Why are they even allowed to drive at all?
Oakland side of San Francisco Bay has a stunning string of parks from the water’s edge, following abandoned rail lines, through parks in the city, wending and winding up into the mountains into real wilderness. It’s impressive, decades later, to remember the President’s Commission on Americans Outdoors touring these sites as they were being redeveloped from abandoned industrial sites, real brownfield recovery — and see what a grand complex it is now.
And there, one may find a newt crossing one’s path. Watch out for the newts!
If you can read this sign, you’ve already violated the poster’s admonition.
Todd Wilbur, on Facebook, said this sign is on his California property.
Wisdom in signs.
Churches say, ‘Don’t build a wall, make the table larger.’
This company puts it in terms more people will comprehend.
“Forget the Wall! Build a deck, invite everyone over.” A battle cry for our times.
I wonder where this photo was taken? It says “Milwaukee Lumber,” but I traced it back to an Oregon newspaper, Willamette Week.
Better question: Where are the decks?
Tip of the old scrub brush to Kathryn Knowles.
Jamelle Bouie is just shooting stuff around the neighborhood. Love this one.
A more interesting neighborhood, perhaps, than most of us have. Or maybe not.
What’s in your neighborhood? Have you recorded it on film (or electrons), just for history’s sake? Why not?
One of our local pharmacists travels on vacations, and takes photos. Pharmacies being what they are, people wait in line with nothing to do but count ticks on the clock. No one takes a book to the pharmacy to wait.
But the guy, Mark de Zeeuw, has a good sense of customer service. He got one of those photo frames that had a video display to show photos. Over time, it morphed to an extra computer screen, and probably an old computer (don’t know for sure).
At the Tom Thumb supermarket in Duncanville, Texas, customers get to see photos of the pharmacist’s travels. A lover of travel and photography, and a too-frequent customer at the pharmacy, I think I may have seen every photo on that harddrive. Many of them are very good. He travels to Alaska and across the American west, and he’s got at least one telephoto that works well on wildlife — this I know from watching the photos. I’ve never discussed it with the guy (who is always busy working on prescriptions, or fighting with insurance companies over the phone; Tom Thumb’s being a large company, there may be other pharmacists on duty at the time).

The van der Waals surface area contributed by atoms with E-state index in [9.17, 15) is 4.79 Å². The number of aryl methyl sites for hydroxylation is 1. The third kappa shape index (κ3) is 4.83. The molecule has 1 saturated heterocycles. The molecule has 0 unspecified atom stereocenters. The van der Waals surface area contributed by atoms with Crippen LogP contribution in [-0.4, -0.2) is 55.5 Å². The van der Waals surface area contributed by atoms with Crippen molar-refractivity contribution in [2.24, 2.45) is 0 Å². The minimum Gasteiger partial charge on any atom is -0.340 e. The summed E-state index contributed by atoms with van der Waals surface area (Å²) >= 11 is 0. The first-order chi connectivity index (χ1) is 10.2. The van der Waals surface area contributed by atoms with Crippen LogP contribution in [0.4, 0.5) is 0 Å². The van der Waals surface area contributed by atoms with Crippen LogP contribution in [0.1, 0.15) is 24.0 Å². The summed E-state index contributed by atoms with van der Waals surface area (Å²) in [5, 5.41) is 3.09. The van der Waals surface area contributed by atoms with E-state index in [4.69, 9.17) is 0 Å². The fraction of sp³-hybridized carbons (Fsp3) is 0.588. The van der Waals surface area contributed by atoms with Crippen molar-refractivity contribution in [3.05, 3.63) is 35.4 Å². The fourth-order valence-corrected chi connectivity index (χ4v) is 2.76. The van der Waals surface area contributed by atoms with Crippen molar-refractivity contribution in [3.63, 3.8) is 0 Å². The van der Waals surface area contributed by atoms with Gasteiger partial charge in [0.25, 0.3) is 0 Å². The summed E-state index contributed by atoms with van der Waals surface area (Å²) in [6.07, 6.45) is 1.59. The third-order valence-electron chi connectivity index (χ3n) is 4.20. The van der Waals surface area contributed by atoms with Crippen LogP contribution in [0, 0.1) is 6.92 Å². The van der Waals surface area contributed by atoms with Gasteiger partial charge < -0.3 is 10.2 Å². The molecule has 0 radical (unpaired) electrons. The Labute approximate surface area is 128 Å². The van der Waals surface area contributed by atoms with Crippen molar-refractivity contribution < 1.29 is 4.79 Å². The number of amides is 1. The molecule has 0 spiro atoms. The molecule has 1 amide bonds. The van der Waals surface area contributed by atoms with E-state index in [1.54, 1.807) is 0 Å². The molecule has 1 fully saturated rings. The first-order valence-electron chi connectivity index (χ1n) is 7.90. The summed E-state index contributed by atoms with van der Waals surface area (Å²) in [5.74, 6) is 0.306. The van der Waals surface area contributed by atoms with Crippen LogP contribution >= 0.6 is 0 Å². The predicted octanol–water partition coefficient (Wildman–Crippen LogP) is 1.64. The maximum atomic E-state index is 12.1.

Okay, I’m shy. I’ve wanted to ask him for copies of several of the photos to share, one in particular. It’s a nice shot of the yellow warning/information signs you see at the side of a highway. With a bright blue sky in back, and obviously a lot of unpopulated territory, it says “Eagles On Highway.” I broke the shyness enough to learn it was a photo from eastern Utah.
Surely someone else noticed the sign?
Yep! Wonders of Google, Bing and flickr: Here’s a shot I found at Wanderlust Cafe:
Out on Interstate 70, the rabbits and occasional ground squirrel, lizard or coyote fall victim to speeding cars in the night. In the daylight, carrion eaters — including eagles — clean up the road. Alas, eagles have not been bred to recognize those vehicles, tiny in the distance, rush at them at 70 miles per hour. Worse, it’s a violation of federal law and regulations to kill the eagles (few are ever cited for accidents).
Local authorities put up signs warning drivers of this odd hazard: “Eagles on Highway.” Drivers are supposed to slow down, be wary, and avoid hitting the eagles.
Others grew curious about the signs, too. The Deseret News in Salt Lake City explained back in 1990 that six of the signs were put up, in hopes of reducing kills of immature golden eagles.
They have to rank as the most unusual highway signs anywhere in the state. But preliminary indications are the six “Eagles on Highway” warning signs in central Utah are doing the job.
Not a single golden eagle was struck by a car during the 1989-90 winter season.In the two years previous, 30 golden eagles were killed and another 11 crippled by automobiles on a stretch of I-70 between the Colorado border and the San Rafael Swell.
“We don’t know whether it’s because the mild winter has spread the birds around more or whether it’s because the prairie dog population is down and the birds have moved elsewhere, or what,” said Miles Moretti, regional supervisor for the Division of Wildlife Resources.
“What we do know is we’ve received a lot of comments from people seeing signs and watching the birds and being aware of the problem. From a public awareness standpoint the program is a success.”
I wonder if we can track down someone in authority with numbers to show the signs are working after 25 years. And maybe I can get a copy of pharmacist de Zeeuw’s photo here — his is better, I think.
From a Tweet by @Tom_Peters:
Sign on a litter receptacle:
Resemble not the slimy snail, who with his filth proclaims his trail.
Post your vote here for a cleaner England.
It’s not particularly flattering to the snail, and probably a bit off on the actual biology of snail trails. I particularly like the emphasis on “voting” with action. Reality is that we change the planet, for the better or for worse, with many small, individual acts every day, each one a vote on the future.
Anyone know where this can is? Are there many like it in England?